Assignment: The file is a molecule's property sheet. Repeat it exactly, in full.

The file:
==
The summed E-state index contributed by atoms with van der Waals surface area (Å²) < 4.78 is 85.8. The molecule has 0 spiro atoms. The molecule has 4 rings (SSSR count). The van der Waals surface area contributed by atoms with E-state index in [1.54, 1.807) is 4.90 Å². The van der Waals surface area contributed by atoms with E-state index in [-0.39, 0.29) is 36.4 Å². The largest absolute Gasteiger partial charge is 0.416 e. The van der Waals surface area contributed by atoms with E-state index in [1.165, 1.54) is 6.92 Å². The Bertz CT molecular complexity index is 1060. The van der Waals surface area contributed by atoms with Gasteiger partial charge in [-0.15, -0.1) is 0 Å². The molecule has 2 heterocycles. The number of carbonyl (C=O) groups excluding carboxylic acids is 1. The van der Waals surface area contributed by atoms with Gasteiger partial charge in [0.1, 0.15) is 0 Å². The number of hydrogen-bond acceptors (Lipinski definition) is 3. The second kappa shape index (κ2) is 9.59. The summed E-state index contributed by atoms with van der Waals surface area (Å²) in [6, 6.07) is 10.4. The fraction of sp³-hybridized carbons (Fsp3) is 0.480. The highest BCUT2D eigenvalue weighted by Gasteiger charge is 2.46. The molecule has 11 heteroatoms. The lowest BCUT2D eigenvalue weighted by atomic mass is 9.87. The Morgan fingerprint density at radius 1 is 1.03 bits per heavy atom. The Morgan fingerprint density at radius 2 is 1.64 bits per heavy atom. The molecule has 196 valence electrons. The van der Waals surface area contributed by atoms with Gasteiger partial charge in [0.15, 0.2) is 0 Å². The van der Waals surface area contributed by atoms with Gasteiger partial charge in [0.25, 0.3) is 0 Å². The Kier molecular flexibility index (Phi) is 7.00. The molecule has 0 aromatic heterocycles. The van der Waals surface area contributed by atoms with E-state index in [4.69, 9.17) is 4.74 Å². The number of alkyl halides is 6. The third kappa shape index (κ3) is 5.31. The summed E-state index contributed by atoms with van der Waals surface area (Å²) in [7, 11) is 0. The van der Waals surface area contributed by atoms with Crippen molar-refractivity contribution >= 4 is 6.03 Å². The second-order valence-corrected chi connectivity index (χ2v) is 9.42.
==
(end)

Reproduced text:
The summed E-state index contributed by atoms with van der Waals surface area (Å²) < 4.78 is 85.8. The molecule has 0 spiro atoms. The molecule has 4 rings (SSSR count). The van der Waals surface area contributed by atoms with E-state index in [1.54, 1.807) is 4.90 Å². The van der Waals surface area contributed by atoms with E-state index in [-0.39, 0.29) is 36.4 Å². The largest absolute Gasteiger partial charge is 0.416 e. The van der Waals surface area contributed by atoms with E-state index in [1.165, 1.54) is 6.92 Å². The Bertz CT molecular complexity index is 1060. The van der Waals surface area contributed by atoms with Gasteiger partial charge in [-0.15, -0.1) is 0 Å². The molecule has 2 heterocycles. The number of carbonyl (C=O) groups excluding carboxylic acids is 1. The van der Waals surface area contributed by atoms with Gasteiger partial charge in [0.1, 0.15) is 0 Å². The number of hydrogen-bond acceptors (Lipinski definition) is 3. The second kappa shape index (κ2) is 9.59. The summed E-state index contributed by atoms with van der Waals surface area (Å²) in [6, 6.07) is 10.4. The fraction of sp³-hybridized carbons (Fsp3) is 0.480. The highest BCUT2D eigenvalue weighted by Gasteiger charge is 2.46. The molecule has 11 heteroatoms. The lowest BCUT2D eigenvalue weighted by atomic mass is 9.87. The Morgan fingerprint density at radius 1 is 1.03 bits per heavy atom. The Morgan fingerprint density at radius 2 is 1.64 bits per heavy atom. The molecule has 196 valence electrons. The van der Waals surface area contributed by atoms with Gasteiger partial charge in [0.15, 0.2) is 0 Å². The van der Waals surface area contributed by atoms with Gasteiger partial charge in [0.25, 0.3) is 0 Å². The Kier molecular flexibility index (Phi) is 7.00. The molecule has 0 aromatic heterocycles. The van der Waals surface area contributed by atoms with E-state index in [4.69, 9.17) is 4.74 Å². The number of alkyl halides is 6. The third kappa shape index (κ3) is 5.31. The summed E-state index contributed by atoms with van der Waals surface area (Å²) in [7, 11) is 0. The van der Waals surface area contributed by atoms with Crippen molar-refractivity contribution >= 4 is 6.03 Å². The second-order valence-corrected chi connectivity index (χ2v) is 9.42.